Disrupt or Be Disrupted

Creative innovation. It's a phrase that has been used over the past decade. It has evolved to creative disruption and even creative destruction. And like other catch phrases or buzzwords, they get over-used. Over-used and under-utilized. They lose meaning. They become irrelevant.

But we're not done with creative disruption yet. Our world -- let alone corporate America -- still desperately needs to be creatively disrupted.

You see, I think some of us have forgotten what creative disruption really is. What it really means. What is really looks like.

Because here is the truth as I see it. Companies are disappearing right in front of our eyes because of a lack of leaders who are willing to respond to change. Take Blockbuster or Kodak as examples. Both at one time were leaders in their perspective industries and both experienced a dramatic decline. Why? Because of a lack of willingness to recognize that the world -- and their customers -- had changed.

So I am wondering, as you read this right now, when was the last time you pulled over to examine your ability to meet the needs of the people that you serve? If you haven't maybe you should because here is the reality...

You can either disrupt or be disrupted.

You can either do it, or it is going to be done to you.

It's really as simple as that.

In his book, Do NOT Invent Buggy Whips: Create, Reinvent, Position, Disrupt, Kenneth Thurber, defines creative disruption in a simple yet effective way:

In Creative Disruption, the goal is to expose flaws in the current business model, highlight areas where improvement/changes are needed, and to help inspire adaptation of the business model for future growth.

Creative disruption is about identifying patterns that we need to proactively break to add more value or to create an opportunity. And to disrupt effectively, we must pay attention to the tea leaves. Let the future lead us - not the past. We have to be in-tune with the audience we serve, the customers we serve, the people we serve.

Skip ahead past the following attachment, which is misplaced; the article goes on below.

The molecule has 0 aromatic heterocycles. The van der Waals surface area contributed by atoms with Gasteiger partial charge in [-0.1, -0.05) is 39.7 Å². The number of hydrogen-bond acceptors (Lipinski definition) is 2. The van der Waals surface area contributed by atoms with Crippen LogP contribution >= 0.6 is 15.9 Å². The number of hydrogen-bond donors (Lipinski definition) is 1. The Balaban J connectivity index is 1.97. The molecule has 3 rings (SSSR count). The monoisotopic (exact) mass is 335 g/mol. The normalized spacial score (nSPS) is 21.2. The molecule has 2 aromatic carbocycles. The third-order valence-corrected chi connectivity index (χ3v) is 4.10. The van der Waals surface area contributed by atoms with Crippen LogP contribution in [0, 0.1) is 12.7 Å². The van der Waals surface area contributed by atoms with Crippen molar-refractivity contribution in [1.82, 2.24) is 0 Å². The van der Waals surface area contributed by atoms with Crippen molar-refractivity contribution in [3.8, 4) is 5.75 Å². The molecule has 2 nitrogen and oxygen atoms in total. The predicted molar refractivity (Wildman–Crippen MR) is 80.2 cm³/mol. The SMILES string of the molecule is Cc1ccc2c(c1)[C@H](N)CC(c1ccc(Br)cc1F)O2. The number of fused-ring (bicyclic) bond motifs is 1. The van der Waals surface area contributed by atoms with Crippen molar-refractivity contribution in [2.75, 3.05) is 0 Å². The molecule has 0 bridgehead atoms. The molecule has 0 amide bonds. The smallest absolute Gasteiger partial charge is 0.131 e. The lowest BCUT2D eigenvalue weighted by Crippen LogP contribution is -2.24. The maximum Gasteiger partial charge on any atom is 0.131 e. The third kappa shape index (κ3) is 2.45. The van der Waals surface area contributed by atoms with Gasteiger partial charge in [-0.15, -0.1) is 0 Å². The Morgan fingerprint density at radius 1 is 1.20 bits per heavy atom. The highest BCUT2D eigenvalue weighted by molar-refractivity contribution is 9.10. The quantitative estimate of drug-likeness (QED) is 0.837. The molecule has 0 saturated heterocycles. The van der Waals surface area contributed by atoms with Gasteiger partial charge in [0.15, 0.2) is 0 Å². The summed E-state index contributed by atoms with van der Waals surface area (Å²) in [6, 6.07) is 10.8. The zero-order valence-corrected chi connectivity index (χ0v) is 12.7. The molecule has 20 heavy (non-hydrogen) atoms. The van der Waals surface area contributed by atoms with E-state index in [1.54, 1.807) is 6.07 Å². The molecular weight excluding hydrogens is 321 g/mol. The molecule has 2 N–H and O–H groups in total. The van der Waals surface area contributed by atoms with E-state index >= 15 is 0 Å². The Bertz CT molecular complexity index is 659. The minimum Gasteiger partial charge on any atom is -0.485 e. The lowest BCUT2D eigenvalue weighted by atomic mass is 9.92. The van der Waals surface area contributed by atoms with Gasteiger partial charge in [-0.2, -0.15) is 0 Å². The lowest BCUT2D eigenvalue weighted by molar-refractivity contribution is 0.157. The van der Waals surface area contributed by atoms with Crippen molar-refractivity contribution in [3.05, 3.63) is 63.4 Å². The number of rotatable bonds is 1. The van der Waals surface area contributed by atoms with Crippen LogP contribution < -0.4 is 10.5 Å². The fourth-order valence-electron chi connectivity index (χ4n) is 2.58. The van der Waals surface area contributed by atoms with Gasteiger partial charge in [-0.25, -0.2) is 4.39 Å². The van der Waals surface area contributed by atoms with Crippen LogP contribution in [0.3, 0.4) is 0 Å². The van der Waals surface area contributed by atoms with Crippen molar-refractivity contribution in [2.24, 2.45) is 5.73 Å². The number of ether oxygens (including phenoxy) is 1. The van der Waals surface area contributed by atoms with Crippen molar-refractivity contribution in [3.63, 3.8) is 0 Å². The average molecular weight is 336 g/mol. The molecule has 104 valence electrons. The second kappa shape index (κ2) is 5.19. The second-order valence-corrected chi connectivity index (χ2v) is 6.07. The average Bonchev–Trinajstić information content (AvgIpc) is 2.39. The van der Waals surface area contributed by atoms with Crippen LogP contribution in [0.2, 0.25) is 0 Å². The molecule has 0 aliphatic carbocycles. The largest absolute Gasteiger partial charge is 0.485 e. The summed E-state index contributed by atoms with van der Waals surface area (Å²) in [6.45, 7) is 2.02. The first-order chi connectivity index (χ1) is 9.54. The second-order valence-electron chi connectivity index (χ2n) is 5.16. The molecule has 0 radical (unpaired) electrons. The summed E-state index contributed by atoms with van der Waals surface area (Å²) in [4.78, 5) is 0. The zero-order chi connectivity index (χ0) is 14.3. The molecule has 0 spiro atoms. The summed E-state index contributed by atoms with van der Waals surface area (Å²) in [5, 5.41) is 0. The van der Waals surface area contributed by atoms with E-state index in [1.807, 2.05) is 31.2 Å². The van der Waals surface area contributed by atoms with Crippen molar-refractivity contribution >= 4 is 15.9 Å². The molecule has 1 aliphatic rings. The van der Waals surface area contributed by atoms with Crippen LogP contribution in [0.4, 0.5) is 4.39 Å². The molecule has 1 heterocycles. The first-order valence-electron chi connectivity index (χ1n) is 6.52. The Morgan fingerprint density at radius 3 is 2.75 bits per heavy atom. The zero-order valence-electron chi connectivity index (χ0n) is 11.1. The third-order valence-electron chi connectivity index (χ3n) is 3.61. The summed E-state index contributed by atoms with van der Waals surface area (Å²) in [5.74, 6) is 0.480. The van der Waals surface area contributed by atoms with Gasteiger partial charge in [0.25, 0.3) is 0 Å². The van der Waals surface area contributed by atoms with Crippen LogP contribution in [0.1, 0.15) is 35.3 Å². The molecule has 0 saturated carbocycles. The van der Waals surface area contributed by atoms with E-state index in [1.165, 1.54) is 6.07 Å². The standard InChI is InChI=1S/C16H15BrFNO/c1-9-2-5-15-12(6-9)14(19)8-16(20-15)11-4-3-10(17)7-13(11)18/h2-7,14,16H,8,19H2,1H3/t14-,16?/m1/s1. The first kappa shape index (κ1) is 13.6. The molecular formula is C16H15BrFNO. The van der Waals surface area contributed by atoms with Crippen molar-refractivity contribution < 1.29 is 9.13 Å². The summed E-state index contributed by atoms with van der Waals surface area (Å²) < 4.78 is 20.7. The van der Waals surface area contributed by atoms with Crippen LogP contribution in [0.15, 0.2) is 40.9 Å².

Back to the Kodak example -- a company that failed to break a pattern. A pattern of complacency. They took their eyes off of the consumer and, as a result, lost their leadership position in the marketplace. All this despite being one of the first companies to develop a digital platform and potentially leading the digital revolution.

Kodak could have taken advice from the October 2015 Harvard Business Review article, "The Future & How to Survive It," by Richard Dobbs, Tim Koller, Sree Ramaswamy:

Companies need to be willing to disrupt themselves before others do it to them. That requires overcoming the fear that a new product or channel will cannibalize an existing business. Many companies struggle with legacy assets and productivity gaps in their own operations (some firms have a 40% gap between their most and least productive sites), and companies will need to get much better at overcoming strategic inertia. A McKinsey study of capital expenditure allocations from 1990 to 2005 across business units in more than 1,600 firms found that each year's capital allocation correlated closely--more than 90%--with the previous year's. (Our experience is that the correlation between year-to-year decisions for other resources, such as talent, is even higher.) However, firms that were able to reallocate capital in response to changing conditions had substantially higher growth rates and returns to shareholders.